By Naz Saedi, MD
A recent survey from the American Academy of Dermatology shows that 76 percent of people think that sunscreen is important but only about 40 percent wear sunscreen. These numbers indicate a significant disconnect; while people understand the concept and the importance of sunscreen, they still find it hard to make it a regular habit and to incorporate it into everyday use.
Patient Education is Essential
Dermatologists and cosmetic surgeons need to educate patients about the importance of sunscreen in order to get patients to be compliant and to wear sunscreen every day. I tell my patients that even spending five minutes outside walking from your car to a store (which might be the only outing people have these days), it is really important to protect your skin. That brief time is enough sun exposure to warrant sunscreen. Also, increased sun exposure will increase your risk of skin cancer as well as aging. I find that when you tell patients that aging is also a factor, they tend to be more compliant with sunscreen.
Many patients complain that they don't like the consistency of sunscreen. They say it feels sticky or chalky, or they say it makes them break out. I recommend patients try a bit of trial and error. Try a few different sunscreens to see what feels good on their skin. If they find a sunscreen they like, hopefully they'll be more likely to be compliant with wearing it every day.
There are a lot of different formulations of sunscreens on the market now, as well as makeups and foundations that have sunscreen in them. I tend to recommend that patients wear a true sunscreen formulation and not rely on makeups that have added sunscreens ingredients. The makeup products are not FDA regulated like sunscreens.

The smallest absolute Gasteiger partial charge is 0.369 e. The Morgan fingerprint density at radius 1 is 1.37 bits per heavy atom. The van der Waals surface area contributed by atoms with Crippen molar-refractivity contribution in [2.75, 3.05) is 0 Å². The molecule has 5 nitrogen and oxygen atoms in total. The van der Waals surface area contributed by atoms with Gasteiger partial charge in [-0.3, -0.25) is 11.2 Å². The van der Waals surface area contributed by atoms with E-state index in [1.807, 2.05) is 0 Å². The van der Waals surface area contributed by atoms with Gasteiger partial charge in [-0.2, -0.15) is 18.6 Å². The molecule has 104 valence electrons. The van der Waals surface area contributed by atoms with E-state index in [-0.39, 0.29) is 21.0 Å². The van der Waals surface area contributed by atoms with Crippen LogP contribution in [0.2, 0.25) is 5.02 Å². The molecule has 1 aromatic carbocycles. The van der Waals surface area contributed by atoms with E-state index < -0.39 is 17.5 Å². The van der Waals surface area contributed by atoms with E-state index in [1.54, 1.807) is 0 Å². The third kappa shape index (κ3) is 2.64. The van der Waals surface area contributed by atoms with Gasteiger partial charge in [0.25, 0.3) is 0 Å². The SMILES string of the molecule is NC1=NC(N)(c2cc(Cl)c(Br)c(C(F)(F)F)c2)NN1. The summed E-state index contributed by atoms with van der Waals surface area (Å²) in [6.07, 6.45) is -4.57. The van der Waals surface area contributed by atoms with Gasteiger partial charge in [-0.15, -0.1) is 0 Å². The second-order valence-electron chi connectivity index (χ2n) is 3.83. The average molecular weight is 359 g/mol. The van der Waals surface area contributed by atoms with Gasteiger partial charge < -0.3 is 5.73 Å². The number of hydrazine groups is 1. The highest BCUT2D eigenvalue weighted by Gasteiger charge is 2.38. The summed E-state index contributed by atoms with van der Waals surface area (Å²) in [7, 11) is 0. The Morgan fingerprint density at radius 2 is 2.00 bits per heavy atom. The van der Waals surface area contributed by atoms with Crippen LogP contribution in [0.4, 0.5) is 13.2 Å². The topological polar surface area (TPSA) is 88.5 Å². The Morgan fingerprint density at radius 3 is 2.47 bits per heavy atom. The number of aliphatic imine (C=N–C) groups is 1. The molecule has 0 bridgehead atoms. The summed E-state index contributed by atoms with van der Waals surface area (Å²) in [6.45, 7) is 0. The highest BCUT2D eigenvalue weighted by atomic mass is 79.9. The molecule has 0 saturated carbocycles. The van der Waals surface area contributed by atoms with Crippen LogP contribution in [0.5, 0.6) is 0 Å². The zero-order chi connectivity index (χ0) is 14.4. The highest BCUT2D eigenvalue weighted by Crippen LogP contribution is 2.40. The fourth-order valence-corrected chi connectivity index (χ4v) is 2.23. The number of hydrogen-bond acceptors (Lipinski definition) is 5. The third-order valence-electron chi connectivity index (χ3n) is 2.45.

Many sunscreens have tinted formulations, which can provide some coverage for patients who desire it. EltaMD, Colorescience, and Alastin are among the brands that I often discuss as options with tint.
Clarify the Science on Safety
Last year, a study was published from the FDA reporting that chemical sunscreen ingredients were absorbed through the skin and detected in blood samples. However, we don't know what to do with that information or whether it is clinically relevant. Although we are unsure of any potential negative impact on health, the finding and media coverage has made many people hesitant to wear sunscreen.
For people who are worried about the impacts of chemical sunscreens, I recommend using sunscreens that are formulated with physical blockers—titanium dioxide or zinc oxide—because there are no safety concerns with those ingredients.